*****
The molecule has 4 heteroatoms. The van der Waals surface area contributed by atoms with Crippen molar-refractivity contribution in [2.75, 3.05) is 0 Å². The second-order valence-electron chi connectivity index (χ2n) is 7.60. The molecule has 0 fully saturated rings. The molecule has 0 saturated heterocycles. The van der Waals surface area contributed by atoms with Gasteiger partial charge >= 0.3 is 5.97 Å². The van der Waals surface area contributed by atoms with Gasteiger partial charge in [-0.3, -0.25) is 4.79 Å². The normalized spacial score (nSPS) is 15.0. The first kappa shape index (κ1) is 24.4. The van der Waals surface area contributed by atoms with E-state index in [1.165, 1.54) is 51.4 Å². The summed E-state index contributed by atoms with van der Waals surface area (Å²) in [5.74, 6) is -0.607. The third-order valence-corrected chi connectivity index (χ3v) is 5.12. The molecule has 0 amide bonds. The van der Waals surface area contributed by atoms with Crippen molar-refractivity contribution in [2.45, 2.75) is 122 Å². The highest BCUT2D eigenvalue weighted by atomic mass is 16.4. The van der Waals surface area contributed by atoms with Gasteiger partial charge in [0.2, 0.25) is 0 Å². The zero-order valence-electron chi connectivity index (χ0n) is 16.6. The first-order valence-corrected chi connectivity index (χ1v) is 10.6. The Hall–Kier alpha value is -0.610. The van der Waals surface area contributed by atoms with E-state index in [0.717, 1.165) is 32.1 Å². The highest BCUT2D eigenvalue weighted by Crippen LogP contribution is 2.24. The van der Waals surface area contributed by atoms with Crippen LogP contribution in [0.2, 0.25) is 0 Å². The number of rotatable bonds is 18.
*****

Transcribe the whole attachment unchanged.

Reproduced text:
The molecule has 4 heteroatoms. The van der Waals surface area contributed by atoms with Crippen molar-refractivity contribution in [2.75, 3.05) is 0 Å². The second-order valence-electron chi connectivity index (χ2n) is 7.60. The molecule has 0 fully saturated rings. The molecule has 0 saturated heterocycles. The van der Waals surface area contributed by atoms with Gasteiger partial charge >= 0.3 is 5.97 Å². The van der Waals surface area contributed by atoms with Gasteiger partial charge in [-0.3, -0.25) is 4.79 Å². The normalized spacial score (nSPS) is 15.0. The first kappa shape index (κ1) is 24.4. The van der Waals surface area contributed by atoms with E-state index in [1.165, 1.54) is 51.4 Å². The summed E-state index contributed by atoms with van der Waals surface area (Å²) in [5.74, 6) is -0.607. The third-order valence-corrected chi connectivity index (χ3v) is 5.12. The molecule has 0 amide bonds. The van der Waals surface area contributed by atoms with Crippen molar-refractivity contribution in [2.45, 2.75) is 122 Å². The highest BCUT2D eigenvalue weighted by atomic mass is 16.4. The van der Waals surface area contributed by atoms with Gasteiger partial charge in [0.2, 0.25) is 0 Å². The zero-order valence-electron chi connectivity index (χ0n) is 16.6. The first-order valence-corrected chi connectivity index (χ1v) is 10.6. The Hall–Kier alpha value is -0.610. The van der Waals surface area contributed by atoms with E-state index in [0.717, 1.165) is 32.1 Å². The highest BCUT2D eigenvalue weighted by Crippen LogP contribution is 2.24. The van der Waals surface area contributed by atoms with Crippen LogP contribution in [0.2, 0.25) is 0 Å². The number of rotatable bonds is 18.